Sober soft­ball tour­na­ment of­fers hope amidst griev­ing

Event was brain­child of Joey Gin­gerella, who was killed last year

The Day - - REGION - By KAREN FLORIN Day Staff Writer

Gro­ton — Ash­ley Shaw Gior­dano stepped right up when Com­mu­nity Speaks Out asked her to or­ga­nize this Satur­day’s sec­ond an­nual Christo­pher Johns Memo­rial Sober Soft­ball tour­na­ment.

Her friend, Joey Gin­gerella, whom she met while both were in re­cov­ery from opi­oid ad­dic­tion, started the tour­na­ment last year as a way to re­move the stigma of ad­dic­tion and honor those who have died from over­doses, in­clud­ing Christo­pher Johns, the son of Com­mu­nity Speaks Out found­ing mem­ber Lisa Cote Johns. Gin­gerella was shot to death in De­cem­ber 2016, leav­ing a void in the lives of his fam­ily and friends.

In the months that fol­lowed, Gior­dano lost more friends and ac­quain­tances than some­one who is only 23 should have to lose from fa­tal over­doses, the most re­cent be­ing Kyleigh J. Man­fredi, 20, on Sept. 13.

Through it all, Gior­dano stayed clean, cel­e­brat­ing 1 1/2 years on Wed­nes­day. She said it helped to work with Com­mu­nity Speaks Out, a Gro­ton-based non-profit or­ga­ni­za­tion founded by Gin­gerella’s par­ents and oth­ers. Last year, at Joey Gin­gerella’s re­quest, she put to­gether a team of peo­ple in re­cov­ery for the sober soft­ball tour­na­ment. She saw what hope it gave to those who are strug­gling and how it com­forted those who had lost loved ones.

“To me, it would be a dis­grace to not carry on such a good event,” Gior­dano said of the soft­ball tour­na­ment. “I think it’s im­por­tant for the com­mu­nity to unite in such a dark time.”

All pro­ceeds will go to Com­mu­nity Speaks Out, which will use the funds to help those in re­cov­ery restart their lives.

Gior­dano has cre­ated ten teams, each with about 13 play­ers, for

“We just have to em­brace what we have and honor those who are suf­fer­ing, those who have to wake up ev­ery day and strug­gle. We have to give them chances and hope and let them know there are peo­ple who will sup­port them.” LISA COTE JOHNS, FOUND­ING MEM­BER OF COM­MU­NITY SPEAKS OUT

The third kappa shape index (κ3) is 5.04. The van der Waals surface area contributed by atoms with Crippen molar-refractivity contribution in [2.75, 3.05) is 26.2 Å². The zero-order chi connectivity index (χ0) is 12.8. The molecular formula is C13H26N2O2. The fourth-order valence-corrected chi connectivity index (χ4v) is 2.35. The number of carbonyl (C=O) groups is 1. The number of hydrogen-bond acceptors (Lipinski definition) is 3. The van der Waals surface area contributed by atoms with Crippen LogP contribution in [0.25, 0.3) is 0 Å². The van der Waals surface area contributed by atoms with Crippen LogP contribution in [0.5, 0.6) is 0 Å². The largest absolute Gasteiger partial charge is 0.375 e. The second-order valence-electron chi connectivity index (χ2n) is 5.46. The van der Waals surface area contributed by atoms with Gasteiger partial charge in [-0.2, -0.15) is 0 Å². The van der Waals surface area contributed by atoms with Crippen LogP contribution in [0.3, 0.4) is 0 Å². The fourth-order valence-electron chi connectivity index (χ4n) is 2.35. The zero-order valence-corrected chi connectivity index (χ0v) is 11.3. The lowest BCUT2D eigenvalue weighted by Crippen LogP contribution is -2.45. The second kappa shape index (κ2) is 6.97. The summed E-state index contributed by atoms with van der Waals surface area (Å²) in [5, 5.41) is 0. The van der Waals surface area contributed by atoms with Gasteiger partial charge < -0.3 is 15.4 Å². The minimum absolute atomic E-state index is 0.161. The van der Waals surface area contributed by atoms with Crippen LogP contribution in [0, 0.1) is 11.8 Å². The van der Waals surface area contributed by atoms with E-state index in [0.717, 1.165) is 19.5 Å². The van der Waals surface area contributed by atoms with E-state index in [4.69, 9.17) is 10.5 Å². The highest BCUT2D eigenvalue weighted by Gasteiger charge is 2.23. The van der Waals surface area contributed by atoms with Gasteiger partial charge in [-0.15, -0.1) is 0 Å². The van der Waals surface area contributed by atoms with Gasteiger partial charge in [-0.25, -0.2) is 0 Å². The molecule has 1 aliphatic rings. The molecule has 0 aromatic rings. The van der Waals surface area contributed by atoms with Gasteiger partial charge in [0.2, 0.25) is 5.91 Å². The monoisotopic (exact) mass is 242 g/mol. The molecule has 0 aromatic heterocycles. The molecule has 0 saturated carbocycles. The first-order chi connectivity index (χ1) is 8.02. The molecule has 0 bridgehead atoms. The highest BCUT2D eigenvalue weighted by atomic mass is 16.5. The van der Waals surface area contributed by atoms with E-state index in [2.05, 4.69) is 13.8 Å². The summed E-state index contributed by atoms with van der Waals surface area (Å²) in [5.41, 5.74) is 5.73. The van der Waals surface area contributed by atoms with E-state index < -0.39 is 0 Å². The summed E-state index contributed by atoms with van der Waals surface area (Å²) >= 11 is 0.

this year's tour­na­ment, which will run from 9 a.m. to 9 p.m. at Wash­ing­ton Park in Gro­ton. Like last year, the teams are named for area res­i­dents who died from over­doses.

“It's go­ing to con­tinue to be that way ev­ery year,” Gior­dano said. “Un­for­tu­nately, it's easy to find new peo­ple to honor. It's not get­ting bet­ter.”

The state Of­fice of the Chief Med­i­cal Ex­am­iner has es­ti­mated that more than 1,000 peo­ple would die from over­doses in 2017. As of June, there had al­ready been 539 deaths.

While hon­or­ing those who died and help­ing to re­move the stigma of ad­dic­tion, Gior­dano and Com­mu­nity Speaks Out want to em­pha­size that there is hope. Two of this year's teams are made up of peo­ple in re­cov­ery.

Soft­ball games will con­tinue all day Satur­day, and there will be side games, in­clud­ing corn­hole and can jam. Gin­gerella's fa­ther, State Rep. Joe de La Cruz, D-Gro­ton, will em­cee the event. First re­spon­ders who are on the front line of the opi­oid epi­demic will be hon­ored dur­ing a mid-day cer­e­mony. There will be a food truck, raf­fle and a can­dle­light vigil to cap the day.

Lisa Cote Johns, who this month is mark­ing the third an­niver­sary of her son Christo­pher's death on Oct. 2, 2014, said Gior­dano is do­ing an amaz­ing job or­ga­niz­ing the tour­na­ment and that she's hon­ored the event will con­tinue in mem­ory of her son, Gin­gerella and oth­ers. Johns said she made an in­stant con­nec­tion with Gin­gerella, who had just fin­ished a treat­ment pro­gram for his ad­dic­tion to pain pills when she met him, and who re­mained clean un­til he died so trag­i­cally. Wit­nesses said Gin­gerella was shot as he at­tempted to as­sist a wo­man in­volved in a do­mes­tic dis­pute in the park­ing lot of Ryan's Pub. His al­leged killer is in­car­cer­ated while await­ing trial.

“When I met him, he gave me a big hug and said, ‘Don't worry. I'm go­ing to be your boy. I got you, Momma,'' she re­mem­bered. “He wanted to do some­thing spe­cial for me in honor of my son, and this is what he cre­ated.”

Even as she con­tin­ues what is likely to be a life­time of griev­ing, Johns said it's im­por­tant to let peo­ple know there is a com­mu­nity fight­ing for them to re­cover from ad­dic­tion.

“We just have to em­brace what we have and honor those who are suf­fer­ing, those who have to wake up ev­ery day and strug­gle,” Johns said. “We have to give them chances and hope and let them know there are peo­ple who will sup­port them.”

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